Crossing to the Asian Continent in Istanbul, and an Amazing Moment of Hope

Crossing to the Asian Continent in Istanbul, and an Amazing Moment of Hope

As much as I liked Istanbul, I don’t think I really understood it until we crossed over the Bosphorus to explore the Asian side of the city. The ferry to Kadikoy costs $1.50 and takes about 20 minutes.

Normally, the ferry would drop you off at an open waterfront plaza, but yesterday it was packed with a political rally. CHP is the opposition party and hoping to win today’s local election as a referendum against the policies (including blocking Twitter and YouTube) of the conservative Prime Minister.

Rob and I walked around the rally to the busy shopping streets. The Grand Bazaar in Sultanahmet is lovely, but you can tell that this is where people actually shop and eat in Istanbul.

These are ropes of dried tomatoes, peppers and eggplant.

So many olives!

We wandered around for an hour and had a beer on one of the pub streets that looked almost german with carved wood and cobblestones. The political candidates’ motorcade crossed the city surrounded by flags and supporters.

It was getting really cold and windy, so we stopped in for an early dinner at Ciya Kebap. This restaurant had a long profile in the New Yorker a few years ago for reviving Turkish home cooking. The article brings up that since the restaurants and street food in Istanbul are almost all run by men, a lot of the home-cooking recipes traditionally made by women are hard to find.  Really good meze (appetizer) spread followed by lamb in a pomegranate sauce with eggplant and lamb stuffed artichoke.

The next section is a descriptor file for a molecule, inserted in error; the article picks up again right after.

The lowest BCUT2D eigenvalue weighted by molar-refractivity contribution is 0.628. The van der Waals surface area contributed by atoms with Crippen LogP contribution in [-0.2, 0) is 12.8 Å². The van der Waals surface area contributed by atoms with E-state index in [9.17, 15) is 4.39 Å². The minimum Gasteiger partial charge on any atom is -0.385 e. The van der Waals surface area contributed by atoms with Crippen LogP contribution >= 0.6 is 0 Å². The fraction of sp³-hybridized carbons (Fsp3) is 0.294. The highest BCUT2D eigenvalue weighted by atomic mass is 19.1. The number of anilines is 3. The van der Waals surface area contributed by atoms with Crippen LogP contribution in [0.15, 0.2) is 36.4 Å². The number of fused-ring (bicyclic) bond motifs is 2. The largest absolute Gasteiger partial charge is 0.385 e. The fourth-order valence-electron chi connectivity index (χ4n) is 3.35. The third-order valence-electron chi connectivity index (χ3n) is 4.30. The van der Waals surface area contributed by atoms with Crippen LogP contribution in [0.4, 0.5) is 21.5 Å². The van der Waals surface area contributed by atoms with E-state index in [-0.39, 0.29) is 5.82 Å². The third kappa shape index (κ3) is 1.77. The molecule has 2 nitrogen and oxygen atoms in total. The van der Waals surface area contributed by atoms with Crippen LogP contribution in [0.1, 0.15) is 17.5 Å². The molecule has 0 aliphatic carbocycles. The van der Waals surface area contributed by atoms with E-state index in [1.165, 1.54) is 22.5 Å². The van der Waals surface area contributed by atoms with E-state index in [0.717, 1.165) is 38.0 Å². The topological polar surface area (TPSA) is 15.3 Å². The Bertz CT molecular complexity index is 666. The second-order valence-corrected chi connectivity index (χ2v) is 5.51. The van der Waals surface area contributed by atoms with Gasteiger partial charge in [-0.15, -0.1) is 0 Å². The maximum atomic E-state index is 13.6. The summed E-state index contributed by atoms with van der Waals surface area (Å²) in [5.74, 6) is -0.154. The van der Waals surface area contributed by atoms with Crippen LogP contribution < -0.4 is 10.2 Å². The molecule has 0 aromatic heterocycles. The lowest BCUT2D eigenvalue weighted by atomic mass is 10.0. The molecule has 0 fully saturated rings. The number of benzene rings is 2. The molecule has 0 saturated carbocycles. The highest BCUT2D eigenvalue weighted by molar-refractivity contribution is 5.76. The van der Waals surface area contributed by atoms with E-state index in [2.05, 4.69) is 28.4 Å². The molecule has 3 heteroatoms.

The rally was just starting to wrap up when we hopped on the ferry back to Beyoglu. The boat was full of supporters of all ages, everyone tired and cold. The tea service trays came around in silence. You can get a tulip glass of tea with saucer and everything for just $0.50 on the boats.

A three person band with a clarinet sat down. They started playing what sounded like klezmer-style folk songs to me. All those tired political supporters started clapping, singing, waving flags and crying along with the music. It was a beautiful moment of hope. Watch the video on my Instagram feed.

As we got off the ferry to walk home, I felt overwhelming love for this city with its cats and mosques, fish markets, narrow corridors and cobblestone streets.

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